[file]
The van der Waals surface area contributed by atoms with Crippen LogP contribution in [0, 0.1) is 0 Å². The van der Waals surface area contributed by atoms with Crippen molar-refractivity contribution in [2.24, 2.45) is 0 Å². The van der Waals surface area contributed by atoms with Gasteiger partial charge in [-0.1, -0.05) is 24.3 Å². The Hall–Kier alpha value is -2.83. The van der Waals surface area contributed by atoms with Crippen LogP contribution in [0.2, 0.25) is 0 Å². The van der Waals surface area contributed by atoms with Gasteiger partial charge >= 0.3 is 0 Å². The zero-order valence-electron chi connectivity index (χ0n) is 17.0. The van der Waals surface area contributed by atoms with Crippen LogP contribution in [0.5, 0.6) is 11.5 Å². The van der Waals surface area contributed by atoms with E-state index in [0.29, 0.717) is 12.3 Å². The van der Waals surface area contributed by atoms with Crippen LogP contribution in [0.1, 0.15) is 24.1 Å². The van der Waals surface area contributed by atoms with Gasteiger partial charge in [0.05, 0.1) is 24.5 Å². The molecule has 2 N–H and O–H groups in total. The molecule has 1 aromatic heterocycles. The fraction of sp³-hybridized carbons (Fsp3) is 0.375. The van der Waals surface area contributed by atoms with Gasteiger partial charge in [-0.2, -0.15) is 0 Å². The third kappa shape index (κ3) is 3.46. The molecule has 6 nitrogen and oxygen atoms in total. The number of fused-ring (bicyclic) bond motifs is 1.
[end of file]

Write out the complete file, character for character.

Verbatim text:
The van der Waals surface area contributed by atoms with Crippen LogP contribution in [0, 0.1) is 0 Å². The van der Waals surface area contributed by atoms with Crippen molar-refractivity contribution in [2.24, 2.45) is 0 Å². The van der Waals surface area contributed by atoms with Gasteiger partial charge in [-0.1, -0.05) is 24.3 Å². The Hall–Kier alpha value is -2.83. The van der Waals surface area contributed by atoms with Crippen LogP contribution in [0.2, 0.25) is 0 Å². The van der Waals surface area contributed by atoms with Gasteiger partial charge >= 0.3 is 0 Å². The zero-order valence-electron chi connectivity index (χ0n) is 17.0. The van der Waals surface area contributed by atoms with Crippen LogP contribution in [0.5, 0.6) is 11.5 Å². The van der Waals surface area contributed by atoms with E-state index in [0.29, 0.717) is 12.3 Å². The van der Waals surface area contributed by atoms with Crippen LogP contribution in [0.1, 0.15) is 24.1 Å². The van der Waals surface area contributed by atoms with Gasteiger partial charge in [0.05, 0.1) is 24.5 Å². The molecule has 2 N–H and O–H groups in total. The molecule has 1 aromatic heterocycles. The fraction of sp³-hybridized carbons (Fsp3) is 0.375. The van der Waals surface area contributed by atoms with Gasteiger partial charge in [-0.2, -0.15) is 0 Å². The third kappa shape index (κ3) is 3.46. The molecule has 6 nitrogen and oxygen atoms in total. The number of fused-ring (bicyclic) bond motifs is 1.